Mideast claims most journalists’ lives in 2014

Journalist in a conflict zone.

2014 was a dreadful year for journalists, particularly those working in the Middle East.

A new report by the Committee to Protect Journalists (CPJ) reveals that of the 60 journalists killed globally in relation to their work in 2014, 17 (including freelance journalists James Foley and Steven Sotloff who grabbed international headlines after the Islamic State beheaded them) were victims of the Syrian conflict alone.

Violence in other parts of the region including Egypt, Libya, Yemen, Israel and the occupied Palestinian territory led to 12 more journalists losing their lives, taking the total number killed in the Middle East to 29, nearly half the global tally.

“The growing death toll led Syria to replace the Philippines as the second deadliest place for journalists since CPJ began documenting journalist killings in 1992” wrote Shazdeh Omari, author of the CPJ report. The conflict in Syria has claimed 79 lives since it began in 2011.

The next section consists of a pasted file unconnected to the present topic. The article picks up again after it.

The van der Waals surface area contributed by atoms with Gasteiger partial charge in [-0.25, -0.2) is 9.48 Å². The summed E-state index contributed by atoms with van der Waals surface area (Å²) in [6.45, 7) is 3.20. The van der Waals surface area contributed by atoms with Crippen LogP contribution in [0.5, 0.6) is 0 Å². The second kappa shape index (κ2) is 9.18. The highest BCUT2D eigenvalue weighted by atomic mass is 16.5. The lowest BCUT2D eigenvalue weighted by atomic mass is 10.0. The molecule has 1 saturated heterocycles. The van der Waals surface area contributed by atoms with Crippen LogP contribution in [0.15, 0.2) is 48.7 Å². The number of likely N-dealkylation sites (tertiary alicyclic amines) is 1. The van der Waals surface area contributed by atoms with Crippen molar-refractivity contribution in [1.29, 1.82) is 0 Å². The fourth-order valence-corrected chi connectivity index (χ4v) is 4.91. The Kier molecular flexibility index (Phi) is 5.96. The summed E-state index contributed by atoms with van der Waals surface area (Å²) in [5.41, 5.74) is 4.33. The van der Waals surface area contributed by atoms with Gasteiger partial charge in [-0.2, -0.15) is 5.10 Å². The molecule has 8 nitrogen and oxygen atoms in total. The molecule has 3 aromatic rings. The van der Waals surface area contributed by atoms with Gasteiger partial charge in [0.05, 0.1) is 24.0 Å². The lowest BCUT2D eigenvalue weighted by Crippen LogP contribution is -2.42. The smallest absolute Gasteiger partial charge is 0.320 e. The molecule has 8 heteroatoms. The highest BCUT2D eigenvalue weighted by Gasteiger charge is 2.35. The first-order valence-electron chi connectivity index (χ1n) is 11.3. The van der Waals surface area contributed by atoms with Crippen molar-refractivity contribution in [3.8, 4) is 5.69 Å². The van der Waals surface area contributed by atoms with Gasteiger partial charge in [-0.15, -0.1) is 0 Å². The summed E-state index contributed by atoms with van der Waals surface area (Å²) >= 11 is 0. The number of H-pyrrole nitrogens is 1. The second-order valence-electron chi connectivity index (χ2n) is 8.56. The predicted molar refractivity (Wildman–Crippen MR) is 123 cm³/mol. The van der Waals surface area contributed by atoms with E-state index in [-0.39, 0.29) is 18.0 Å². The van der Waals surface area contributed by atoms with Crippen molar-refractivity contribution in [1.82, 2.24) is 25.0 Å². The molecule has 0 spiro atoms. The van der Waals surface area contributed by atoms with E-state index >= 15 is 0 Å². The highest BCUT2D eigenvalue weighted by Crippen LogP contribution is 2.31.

CPJ’s research reveals there is almost 100 percent impunity for the perpetrators of violence against the press in countries like Iraq, Syria, Palestine and Israel.  Globally too, justice was doled out only in four percent of the cases.

The study also found that 220 journalists were imprisoned this year, of which 44 were put behind bars by China alone, the highest number recorded by the committee. Three Middle Eastern countries – Egypt, Syria and Iran – meanwhile, were part of CPJ’s Top Worst Jailers list this year while Bahrain, Egypt, Israel, Palestine and Saudi Arabia witnessed a rise in the number of prisoners.